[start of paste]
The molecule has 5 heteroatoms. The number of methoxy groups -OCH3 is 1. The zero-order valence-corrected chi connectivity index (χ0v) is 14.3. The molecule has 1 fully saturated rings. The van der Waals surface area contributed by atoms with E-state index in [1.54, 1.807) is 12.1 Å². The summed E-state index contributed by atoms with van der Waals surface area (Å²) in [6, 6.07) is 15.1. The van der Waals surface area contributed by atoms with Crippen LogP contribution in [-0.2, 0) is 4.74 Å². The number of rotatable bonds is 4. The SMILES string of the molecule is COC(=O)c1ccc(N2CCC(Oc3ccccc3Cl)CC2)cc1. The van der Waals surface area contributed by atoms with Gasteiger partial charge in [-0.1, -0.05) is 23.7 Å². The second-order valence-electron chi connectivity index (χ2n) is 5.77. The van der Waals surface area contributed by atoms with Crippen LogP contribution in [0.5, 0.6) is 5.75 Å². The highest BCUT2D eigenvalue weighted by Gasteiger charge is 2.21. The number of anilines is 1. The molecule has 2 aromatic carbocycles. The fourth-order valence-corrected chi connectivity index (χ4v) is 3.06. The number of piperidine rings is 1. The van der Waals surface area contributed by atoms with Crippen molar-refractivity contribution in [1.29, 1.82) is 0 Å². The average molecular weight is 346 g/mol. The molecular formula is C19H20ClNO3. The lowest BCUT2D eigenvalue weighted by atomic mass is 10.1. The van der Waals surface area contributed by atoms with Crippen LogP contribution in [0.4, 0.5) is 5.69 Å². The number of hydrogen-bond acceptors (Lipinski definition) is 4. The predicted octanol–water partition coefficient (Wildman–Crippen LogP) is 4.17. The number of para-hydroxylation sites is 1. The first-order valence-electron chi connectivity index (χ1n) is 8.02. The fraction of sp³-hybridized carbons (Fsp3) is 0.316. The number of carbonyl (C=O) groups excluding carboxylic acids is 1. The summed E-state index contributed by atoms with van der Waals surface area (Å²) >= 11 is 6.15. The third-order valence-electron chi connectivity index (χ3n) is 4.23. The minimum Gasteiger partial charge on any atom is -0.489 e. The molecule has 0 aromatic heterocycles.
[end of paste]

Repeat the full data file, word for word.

The molecule has 5 heteroatoms. The number of methoxy groups -OCH3 is 1. The zero-order valence-corrected chi connectivity index (χ0v) is 14.3. The molecule has 1 fully saturated rings. The van der Waals surface area contributed by atoms with E-state index in [1.54, 1.807) is 12.1 Å². The summed E-state index contributed by atoms with van der Waals surface area (Å²) in [6, 6.07) is 15.1. The van der Waals surface area contributed by atoms with Crippen LogP contribution in [-0.2, 0) is 4.74 Å². The number of rotatable bonds is 4. The SMILES string of the molecule is COC(=O)c1ccc(N2CCC(Oc3ccccc3Cl)CC2)cc1. The van der Waals surface area contributed by atoms with Gasteiger partial charge in [-0.1, -0.05) is 23.7 Å². The second-order valence-electron chi connectivity index (χ2n) is 5.77. The van der Waals surface area contributed by atoms with Crippen LogP contribution in [0.5, 0.6) is 5.75 Å². The highest BCUT2D eigenvalue weighted by Gasteiger charge is 2.21. The number of anilines is 1. The molecule has 2 aromatic carbocycles. The fourth-order valence-corrected chi connectivity index (χ4v) is 3.06. The number of piperidine rings is 1. The van der Waals surface area contributed by atoms with Crippen molar-refractivity contribution in [1.29, 1.82) is 0 Å². The average molecular weight is 346 g/mol. The molecular formula is C19H20ClNO3. The lowest BCUT2D eigenvalue weighted by atomic mass is 10.1. The van der Waals surface area contributed by atoms with Crippen LogP contribution in [0.4, 0.5) is 5.69 Å². The number of hydrogen-bond acceptors (Lipinski definition) is 4. The predicted octanol–water partition coefficient (Wildman–Crippen LogP) is 4.17. The number of para-hydroxylation sites is 1. The first-order valence-electron chi connectivity index (χ1n) is 8.02. The fraction of sp³-hybridized carbons (Fsp3) is 0.316. The number of carbonyl (C=O) groups excluding carboxylic acids is 1. The summed E-state index contributed by atoms with van der Waals surface area (Å²) >= 11 is 6.15. The third-order valence-electron chi connectivity index (χ3n) is 4.23. The minimum Gasteiger partial charge on any atom is -0.489 e. The molecule has 0 aromatic heterocycles.